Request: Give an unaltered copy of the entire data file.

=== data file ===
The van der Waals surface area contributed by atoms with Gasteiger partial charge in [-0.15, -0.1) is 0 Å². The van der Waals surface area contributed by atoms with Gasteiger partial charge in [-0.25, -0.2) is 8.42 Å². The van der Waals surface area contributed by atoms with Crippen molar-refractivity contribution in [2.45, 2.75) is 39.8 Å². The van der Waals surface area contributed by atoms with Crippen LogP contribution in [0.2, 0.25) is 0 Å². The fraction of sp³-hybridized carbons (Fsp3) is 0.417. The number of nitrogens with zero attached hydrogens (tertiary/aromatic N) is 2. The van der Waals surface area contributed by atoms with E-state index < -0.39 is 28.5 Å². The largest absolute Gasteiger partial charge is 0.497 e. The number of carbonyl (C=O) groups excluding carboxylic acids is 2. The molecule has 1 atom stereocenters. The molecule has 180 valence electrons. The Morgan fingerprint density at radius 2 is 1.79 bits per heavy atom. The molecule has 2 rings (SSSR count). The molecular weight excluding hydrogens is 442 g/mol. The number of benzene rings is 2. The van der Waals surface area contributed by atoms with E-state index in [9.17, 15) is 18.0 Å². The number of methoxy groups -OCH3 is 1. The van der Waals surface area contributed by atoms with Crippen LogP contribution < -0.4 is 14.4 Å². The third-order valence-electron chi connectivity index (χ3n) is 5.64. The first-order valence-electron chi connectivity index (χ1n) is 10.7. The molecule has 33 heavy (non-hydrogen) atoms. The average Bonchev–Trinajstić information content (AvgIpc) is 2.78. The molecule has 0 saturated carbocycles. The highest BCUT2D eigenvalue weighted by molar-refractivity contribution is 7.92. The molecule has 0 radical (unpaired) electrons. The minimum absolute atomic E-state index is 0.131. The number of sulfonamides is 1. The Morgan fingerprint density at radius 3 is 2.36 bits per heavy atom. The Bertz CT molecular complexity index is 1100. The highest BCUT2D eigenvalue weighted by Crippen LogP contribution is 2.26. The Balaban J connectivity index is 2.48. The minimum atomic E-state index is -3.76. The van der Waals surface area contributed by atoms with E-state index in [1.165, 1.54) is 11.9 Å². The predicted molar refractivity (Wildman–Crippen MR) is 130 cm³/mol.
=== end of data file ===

The van der Waals surface area contributed by atoms with Gasteiger partial charge in [-0.15, -0.1) is 0 Å². The van der Waals surface area contributed by atoms with Gasteiger partial charge in [-0.25, -0.2) is 8.42 Å². The van der Waals surface area contributed by atoms with Crippen molar-refractivity contribution in [2.45, 2.75) is 39.8 Å². The van der Waals surface area contributed by atoms with Crippen LogP contribution in [0.2, 0.25) is 0 Å². The fraction of sp³-hybridized carbons (Fsp3) is 0.417. The number of nitrogens with zero attached hydrogens (tertiary/aromatic N) is 2. The van der Waals surface area contributed by atoms with E-state index < -0.39 is 28.5 Å². The largest absolute Gasteiger partial charge is 0.497 e. The number of carbonyl (C=O) groups excluding carboxylic acids is 2. The molecule has 1 atom stereocenters. The molecule has 180 valence electrons. The Morgan fingerprint density at radius 2 is 1.79 bits per heavy atom. The molecule has 2 rings (SSSR count). The molecular weight excluding hydrogens is 442 g/mol. The number of benzene rings is 2. The van der Waals surface area contributed by atoms with E-state index in [9.17, 15) is 18.0 Å². The number of methoxy groups -OCH3 is 1. The van der Waals surface area contributed by atoms with Crippen LogP contribution < -0.4 is 14.4 Å². The third-order valence-electron chi connectivity index (χ3n) is 5.64. The first-order valence-electron chi connectivity index (χ1n) is 10.7. The molecule has 33 heavy (non-hydrogen) atoms. The average Bonchev–Trinajstić information content (AvgIpc) is 2.78. The molecule has 0 saturated carbocycles. The highest BCUT2D eigenvalue weighted by molar-refractivity contribution is 7.92. The molecule has 0 radical (unpaired) electrons. The minimum absolute atomic E-state index is 0.131. The number of sulfonamides is 1. The Morgan fingerprint density at radius 3 is 2.36 bits per heavy atom. The Bertz CT molecular complexity index is 1100. The highest BCUT2D eigenvalue weighted by Crippen LogP contribution is 2.26. The Balaban J connectivity index is 2.48. The minimum atomic E-state index is -3.76. The van der Waals surface area contributed by atoms with E-state index in [1.165, 1.54) is 11.9 Å². The predicted molar refractivity (Wildman–Crippen MR) is 130 cm³/mol.